Design Planning and Execution in Agile


With regards to the Agile development methodology, a topic that arises often is the question of how to fit the application design function into Agile software development.  Let us assume that there are some aspects of the design process that do not fit neatly into Agile while others are perfect for Agile. With that in mind, let us discuss how to design within an Agile framework.

Several key aspects of design—the requirements gathering, user interviews, journey mapping, personas, and all other design steps that inform the design itself—can without a doubt fit nicely into the Agile process. In fact, this is conveniently where Agile projects begin anyway.  When completed with a careful consideration of the user and the essence of the system being designed, the requirements gathering is the most important phase of the design process.  

Once we have our requirements gathered and interactions mapped out, whether it is the journey maps, user flows, etc., we can move onto wireframing, which I believe also fits nicely into the Agile framework.  Wireframing, or creating low-fidelity mockups, is from my experience a more analytically driven process, thus, making it a prime candidate for plug-and-play application in even the strictest of Agile implementations.

It is from this point forward—creating our design system and prototyping—that the design process begins to diverge from a nice and neat Agile implementation.  The design system is the collection of colors (palette), font styles, button styles, form and input styles, and any other elements used throughout our system.  And by prototyping, I am referring to the process of creating high-fidelity comps for the system.  Given the subjective nature of the artistry involved in these activities, one cannot quickly create and iterate on a design system or prototype.  Furthermore, it is difficult to forecast how many iterations will be necessary before they meet the acceptance criteria.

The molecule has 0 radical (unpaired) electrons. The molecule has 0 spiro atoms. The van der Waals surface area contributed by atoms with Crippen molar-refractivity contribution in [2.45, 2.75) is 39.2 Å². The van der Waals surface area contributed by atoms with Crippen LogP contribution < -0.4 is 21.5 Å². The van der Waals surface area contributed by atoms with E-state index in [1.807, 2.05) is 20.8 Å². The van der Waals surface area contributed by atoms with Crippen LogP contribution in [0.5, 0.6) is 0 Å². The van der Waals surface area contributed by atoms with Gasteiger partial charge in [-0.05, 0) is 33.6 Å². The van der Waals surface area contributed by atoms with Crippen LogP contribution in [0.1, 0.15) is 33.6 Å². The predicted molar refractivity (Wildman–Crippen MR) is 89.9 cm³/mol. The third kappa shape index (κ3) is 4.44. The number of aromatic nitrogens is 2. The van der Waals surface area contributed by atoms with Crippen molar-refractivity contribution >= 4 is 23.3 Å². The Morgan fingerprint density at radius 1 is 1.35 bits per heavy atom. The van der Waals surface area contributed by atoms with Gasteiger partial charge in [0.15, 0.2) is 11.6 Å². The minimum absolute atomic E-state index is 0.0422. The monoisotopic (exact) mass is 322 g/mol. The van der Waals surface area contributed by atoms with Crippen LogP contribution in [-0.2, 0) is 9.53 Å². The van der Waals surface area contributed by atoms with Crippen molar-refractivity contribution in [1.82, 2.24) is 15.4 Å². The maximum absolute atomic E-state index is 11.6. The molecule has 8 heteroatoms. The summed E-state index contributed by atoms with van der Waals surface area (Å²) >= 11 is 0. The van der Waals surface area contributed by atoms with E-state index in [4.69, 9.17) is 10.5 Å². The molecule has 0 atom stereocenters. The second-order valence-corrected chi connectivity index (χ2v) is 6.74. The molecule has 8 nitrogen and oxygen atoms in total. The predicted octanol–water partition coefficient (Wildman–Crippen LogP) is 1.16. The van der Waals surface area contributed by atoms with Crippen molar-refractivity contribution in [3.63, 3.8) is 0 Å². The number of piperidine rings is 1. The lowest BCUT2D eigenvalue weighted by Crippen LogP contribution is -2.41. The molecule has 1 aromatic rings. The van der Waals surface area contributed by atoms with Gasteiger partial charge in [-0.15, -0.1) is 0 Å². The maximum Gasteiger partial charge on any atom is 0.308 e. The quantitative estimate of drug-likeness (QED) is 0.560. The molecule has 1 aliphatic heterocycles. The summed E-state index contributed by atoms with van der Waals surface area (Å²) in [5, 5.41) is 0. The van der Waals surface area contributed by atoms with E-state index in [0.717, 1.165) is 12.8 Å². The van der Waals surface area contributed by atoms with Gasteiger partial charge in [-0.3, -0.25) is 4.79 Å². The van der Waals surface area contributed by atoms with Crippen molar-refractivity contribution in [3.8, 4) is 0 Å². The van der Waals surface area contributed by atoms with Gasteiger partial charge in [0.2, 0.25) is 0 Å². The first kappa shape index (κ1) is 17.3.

Once you have your design concept, which includes some form of design system and a high-fidelity prototype, you can return to a purely Agile development structure if you plan to do so.  Later, if some elements of the design need to be tweaked due to implementation restrictions or, if, for instance, an interaction no longer fits within the broader context, you may have to accept that the solution will be a redesign, or a bit of a step backward. At this point, the design typically requires one or more iterations and will not fit easily into the Agile methodology as the new design might require time than is available in a sprint to be recreated and accepted.  Flexibility will most likely be required at this point.

While there are some aspects of design that can easily occur within an Agile framework, there are others that cannot be forced into a strictly Agile approach. The strength of Agile is its adaptability.  While most companies can continue to maintain that they utilize the Agile methodology, they should, at the same time, embrace the freedom and flexibility of adapting the framework to the needs of their organization.